With regards to the issue of MW v/s Rangzen, I think that this is an unnecessary divide created only due to our limited perception and the lack of political imagination.  Let me try to articulate the reasoning for both the voices to co-exist in our community.  The Middle-way is a practical solution proposed to the ongoing conflict between the Tibetan administration representing the Tibetan people and the Chinese government. In the most simplistic form, it is aimed at striking a balance between the Chinese government’s current policies of reckless assimilation of Tibetans and the state-sponsored sinicization of Tibet and the Tibetan people’s claim for an Independent Tibet.  I am of the opinion that until both the parties meet in the middle and that agreement is ratified, we should not give up our hand just yet.  For the Middle-way to make sense and for it have any weight at the negotiation table, the Rangzen faction has to exist.  The Chinese government has to be reminded of the stake they have in the Middle-way being successful.  As such, it behooves us not shut out the Rangzen supporters for that reason and many others – namely – Freedom of speech, choice etc guaranteed under a democratic establishment.

Having said that, I do want to speak to my own rationale to support the Middle-way policy and it has nothing to do with my devotion to His Holiness.  Well, that is partly untrue because my undying devotion and faith stems from witnessing in person the relentless hard work of the Great 14th Dalai Lama.  And that being in the center of everything related to Tibet for over 60 years and having dealt with all the Chinese leaders from Mao to Xi, and countless heads of states have accorded His Holiness with the breadth of political and diplomatic experience that should be respected.    But for this discussion, I do want to separate the Middle-way policy from His Holiness and examine it purely on its own merits.

I am a pragmatist and the current situation inside Tibet, the geopolitical and the economic reality of the world compel me to compromise and prioritize.  If the circumstances were different, we can of course revisit this discussion, but based on the current realities, it is hard to entertain this romanticized notion of Independence.  In my mind, there are two Tibets that need to be freed– a Tibet of the hearts and minds consisting of the Tibetan language, religion, culture and customs.  And another, a landlocked geographical region that is nestled between China and India.  The former is able to survive without the latter, as is evident from the Tibetan diaspora but the latter is irrelevant without the former.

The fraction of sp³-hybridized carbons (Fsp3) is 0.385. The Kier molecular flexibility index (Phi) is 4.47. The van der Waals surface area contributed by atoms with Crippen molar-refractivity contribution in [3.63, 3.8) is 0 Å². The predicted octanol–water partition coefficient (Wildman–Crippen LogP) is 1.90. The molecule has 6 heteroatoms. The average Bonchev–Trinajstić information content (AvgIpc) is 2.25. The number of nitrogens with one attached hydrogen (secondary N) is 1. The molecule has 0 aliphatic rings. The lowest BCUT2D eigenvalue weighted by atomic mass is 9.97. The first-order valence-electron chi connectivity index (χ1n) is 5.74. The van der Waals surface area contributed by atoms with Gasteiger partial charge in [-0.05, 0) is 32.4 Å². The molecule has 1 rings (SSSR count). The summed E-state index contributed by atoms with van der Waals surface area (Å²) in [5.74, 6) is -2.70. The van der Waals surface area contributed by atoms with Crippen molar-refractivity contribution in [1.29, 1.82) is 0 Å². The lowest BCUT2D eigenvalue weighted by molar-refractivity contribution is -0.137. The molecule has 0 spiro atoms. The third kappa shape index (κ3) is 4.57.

In a perfect world, both the Tibets converge into an Independent Tibet.  However, in the real world, we all know that the first Tibet is under persistent threat and it is this Tibet that the Middle-way strives to protect and preserve.  It is this Tibet that is not only important to us Tibetans but crucial for millions of Chinese seeking spiritual solace and for the world in general.  This is why I support the Middle-way, not because I want to sell-out Independence; not because I want to kowtow to the Chinese communist regime.  But because I am a pragmatist who recognizes that we live in a globalized, interdependent world where peaceful co-existence is paramount.

In conclusion, I know that my fellow Tibetans who support Rangzen will not agree with some of what I have said but please know that these words come from the same place as yours – a deep love for Tibet and a categorical opposition to the present situation in Tibet.  The Middle-way is a policy adopted by our democratic parliament to provide a diplomatic solution to what is a deadlock currently.  Rangzen, at present, is an aspirational concept but if you could lay out in detail the vision, the strategy, the tactical approach and what the future of an Independent Tibet would look like in the face of a Nuclear China, please publish those.  I cannot guarantee that I will change my mind but I will absolutely read it and debate its merits with you.  For I am willing to risk offending the empty chairs across the negotiation table than to face the dangers of a divided movement.

The author is a concerned Tibetan professional living in the San Francisco Bay Area.